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The writer Katja Petrowskaja will discuss family history and memory with Sasha Senderovich.

About the speaker

Petrowskaja's face looking to the side with one hand under her chinKatja Petrowskaja was born in 1970 in Kyiv, Ukraine, studied literature at the University of Tartu in Estonia, and was awarded fellowships to study at Columbia University and Stanford University. She received her doctorate in Moscow. Since 1999, she has lived and worked as a journalist in Berlin. Maybe Esther (English translation in 2018 by Shelley Frisch) is her first book,  was awarded the prestigious Ingeborg Bachmann Prize in 2013 in Germany, and was shortlisted for the 2019 Pushkin House Prize in the U.K.

About this talk

How do you talk about what you can’t know, and how do you bring the past to life?Book cover of Maybe Esther: A family story by Katja Petrowskaja, translated from the German by Shelley Frisch

The writer Katja Petrowskaja wanted to create a kind of family tree, charting relatives who had scattered across multiple countries and continents, some of whom lived through and others died in the 20th century’s many calamities, including Stalinism and the Holocaust.In the stories of her travels to Russia, Ukraine, Germany, Poland, and the United States, Petrowskaja reflects on a fragmented and traumatized century and brings to light family figures who threaten to drift into obscurity. Maybe Esther is a poignant, haunting investigation of the effects of history on one family as well as a deeply affecting exploration of memory.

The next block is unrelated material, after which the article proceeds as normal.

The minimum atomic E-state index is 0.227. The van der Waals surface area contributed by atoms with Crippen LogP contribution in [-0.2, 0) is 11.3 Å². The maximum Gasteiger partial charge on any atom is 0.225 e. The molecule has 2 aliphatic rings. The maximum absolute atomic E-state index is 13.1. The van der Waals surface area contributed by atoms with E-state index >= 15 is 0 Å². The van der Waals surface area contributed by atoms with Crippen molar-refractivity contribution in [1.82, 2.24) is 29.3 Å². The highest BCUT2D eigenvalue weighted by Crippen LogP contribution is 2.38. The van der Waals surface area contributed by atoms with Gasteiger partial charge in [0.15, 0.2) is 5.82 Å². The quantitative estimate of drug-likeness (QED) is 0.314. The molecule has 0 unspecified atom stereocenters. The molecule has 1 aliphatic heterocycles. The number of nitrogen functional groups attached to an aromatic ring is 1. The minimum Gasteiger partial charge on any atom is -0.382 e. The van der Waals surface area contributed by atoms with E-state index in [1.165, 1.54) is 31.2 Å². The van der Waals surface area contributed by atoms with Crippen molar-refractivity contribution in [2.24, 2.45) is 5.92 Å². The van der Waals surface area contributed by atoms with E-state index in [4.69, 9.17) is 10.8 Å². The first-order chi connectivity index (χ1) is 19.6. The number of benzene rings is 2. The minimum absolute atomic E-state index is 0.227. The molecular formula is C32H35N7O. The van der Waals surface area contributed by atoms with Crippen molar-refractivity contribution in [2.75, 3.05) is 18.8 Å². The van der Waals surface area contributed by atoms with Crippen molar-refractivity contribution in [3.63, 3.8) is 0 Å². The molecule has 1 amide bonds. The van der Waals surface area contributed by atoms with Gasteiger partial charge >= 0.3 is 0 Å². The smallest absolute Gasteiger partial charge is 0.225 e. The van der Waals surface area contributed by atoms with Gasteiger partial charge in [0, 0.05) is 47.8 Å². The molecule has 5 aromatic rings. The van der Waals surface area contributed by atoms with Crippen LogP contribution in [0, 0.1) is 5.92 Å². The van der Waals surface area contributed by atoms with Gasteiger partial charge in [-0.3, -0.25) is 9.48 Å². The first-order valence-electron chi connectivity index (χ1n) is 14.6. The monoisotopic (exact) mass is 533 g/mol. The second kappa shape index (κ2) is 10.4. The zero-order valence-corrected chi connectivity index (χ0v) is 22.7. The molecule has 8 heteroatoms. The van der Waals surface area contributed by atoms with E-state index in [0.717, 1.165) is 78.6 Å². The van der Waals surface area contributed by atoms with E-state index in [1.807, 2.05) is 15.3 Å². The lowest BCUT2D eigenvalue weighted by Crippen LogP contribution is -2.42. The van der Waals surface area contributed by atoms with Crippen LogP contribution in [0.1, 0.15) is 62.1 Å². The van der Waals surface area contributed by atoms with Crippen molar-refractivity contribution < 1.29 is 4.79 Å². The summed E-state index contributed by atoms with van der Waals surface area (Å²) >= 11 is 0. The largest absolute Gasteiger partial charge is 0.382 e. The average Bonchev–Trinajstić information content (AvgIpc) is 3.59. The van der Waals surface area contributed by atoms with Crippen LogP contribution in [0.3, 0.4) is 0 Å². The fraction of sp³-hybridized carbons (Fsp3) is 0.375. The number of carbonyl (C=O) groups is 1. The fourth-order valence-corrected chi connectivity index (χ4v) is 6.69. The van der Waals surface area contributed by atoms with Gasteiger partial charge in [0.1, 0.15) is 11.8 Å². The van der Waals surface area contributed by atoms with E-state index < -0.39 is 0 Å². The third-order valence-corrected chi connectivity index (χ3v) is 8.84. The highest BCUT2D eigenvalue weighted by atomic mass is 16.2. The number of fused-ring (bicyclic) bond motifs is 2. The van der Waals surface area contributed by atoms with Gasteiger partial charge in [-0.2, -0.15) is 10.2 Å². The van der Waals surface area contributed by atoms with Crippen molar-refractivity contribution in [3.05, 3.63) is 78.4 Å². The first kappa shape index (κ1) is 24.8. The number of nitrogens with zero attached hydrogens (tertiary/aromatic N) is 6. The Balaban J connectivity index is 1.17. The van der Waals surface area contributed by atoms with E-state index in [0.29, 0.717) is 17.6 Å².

This talk is hosted by the departments of Germanics and Slavic Languages & Literatures. It is co-sponsored by the Stroum Center for Jewish Studies, the Simpson Center‘s Translation Studies Hub and the Transcultural Approaches to Europe Colloquium Series, and the Goethe Pop Up Seattle.

Free and open to UW students, faculty, staff, and the larger public.

RSVP: https://bit.ly/PetrowskajaUWEvent